“The biggest challenge has been reigning in my expectations! We have so much great information on the collection that I would love to be able to share with the public — but, to get to that point, it has been important to make sure we get the system set up properly and to feature the correct information. All of these things take time and care!” – Jacob
In tackling these challenges, all of us learned a lot and gained many new skills. In particular, many of us learned a lot about PastPerfect, as well as about the information it currently holds!
“I’ve learned a great deal about the PastPerfect online functions because of your knowledge and communication. I definitely want to learn more about its capabilities, but that was fun for me.” – Maggie
“It gave me a great excuse to get in-depth with PastPerfect very early during my time at SVPH. Spending so much time in PastPerfect has given me a much better understanding of my department predecessors and has taught me a lot about the ways SVPH has collected, cataloged, and tracked its artifacts over the past 60+ years.”- Becky
“I enjoyed learning more about the important people in the post-Shaker period who were instrumental in helping us get to where we are today. I know that there was a curated section of this information in the Pieces of Pleasant Hill exhibit, but getting the chance to take a more unfettered look at the ‘raw’ data has been something that I have enjoyed.” – Jacob
Finally, I asked my team where they hope to see this work go in the future, and how they hope to see this information used. This particular grant-funded project may have ended, but it’s only the beginning of our efforts to organize and digitize our collections content! Even while looking back at the progress we’ve made so far, all of us are still continuing to look forward.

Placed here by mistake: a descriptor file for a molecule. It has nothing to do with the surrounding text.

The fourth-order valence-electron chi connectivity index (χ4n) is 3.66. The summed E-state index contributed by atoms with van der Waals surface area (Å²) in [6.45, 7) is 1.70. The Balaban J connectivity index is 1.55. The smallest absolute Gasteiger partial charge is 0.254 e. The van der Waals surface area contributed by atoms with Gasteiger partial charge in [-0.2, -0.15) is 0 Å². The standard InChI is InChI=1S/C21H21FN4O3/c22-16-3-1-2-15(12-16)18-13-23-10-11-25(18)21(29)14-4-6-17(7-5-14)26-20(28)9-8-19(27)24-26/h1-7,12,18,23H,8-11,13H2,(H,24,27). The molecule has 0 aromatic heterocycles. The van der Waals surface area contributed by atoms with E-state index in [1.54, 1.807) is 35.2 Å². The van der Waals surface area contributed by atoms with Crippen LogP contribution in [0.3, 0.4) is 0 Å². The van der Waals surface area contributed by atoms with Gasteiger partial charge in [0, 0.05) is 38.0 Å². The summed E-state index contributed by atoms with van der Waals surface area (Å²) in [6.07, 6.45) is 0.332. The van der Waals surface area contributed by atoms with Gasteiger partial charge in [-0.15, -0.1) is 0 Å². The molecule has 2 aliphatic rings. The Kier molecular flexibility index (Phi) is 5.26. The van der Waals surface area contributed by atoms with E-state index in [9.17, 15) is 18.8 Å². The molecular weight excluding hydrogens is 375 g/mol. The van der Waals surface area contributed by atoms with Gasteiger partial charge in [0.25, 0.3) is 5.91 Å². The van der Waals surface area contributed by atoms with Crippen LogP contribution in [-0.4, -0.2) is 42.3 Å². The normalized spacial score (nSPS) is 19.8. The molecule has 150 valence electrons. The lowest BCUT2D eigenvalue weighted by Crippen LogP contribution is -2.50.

“This work must continue for SVPH. The digital content will be a critical mechanism for creating exhibitions and online research.” – Billy
“I’m excited to get PastPerfect Online published and usable for the public and researchers. I would also like to annotate many of the entries with much more historical content and information.” – Jacob
“Moving forward, the fun challenge will be how we interpret and curate this information to make it, not just accessible, but meaningful to the public.” – Maggie
“I’m delighted that the work started under the NEH Cares grant will continue in the coming months and years as we update our records, research our collections, and make all of this information available through an online platform. Although nothing can ever replace a personal visit to SVPH, I hope our expanded digital resources can help us reach new audiences and forge new connections!” – Becky
“I see so many different ways our collections can support our mission in a digital format. This project provided an avenue for to reach our guests in a time when fewer were visiting. I’d like to see us expand on the work you’ve completed to create curated digital experiences.” – Melissa
How about you, my lovely readers? What have you learned from this series? What was your favorite post? What are you most looking forward to about our upcoming online collections resource? Please keep in touch through our social media, or shoot me an email at firstname.lastname@example.org – I’d love to hear from you!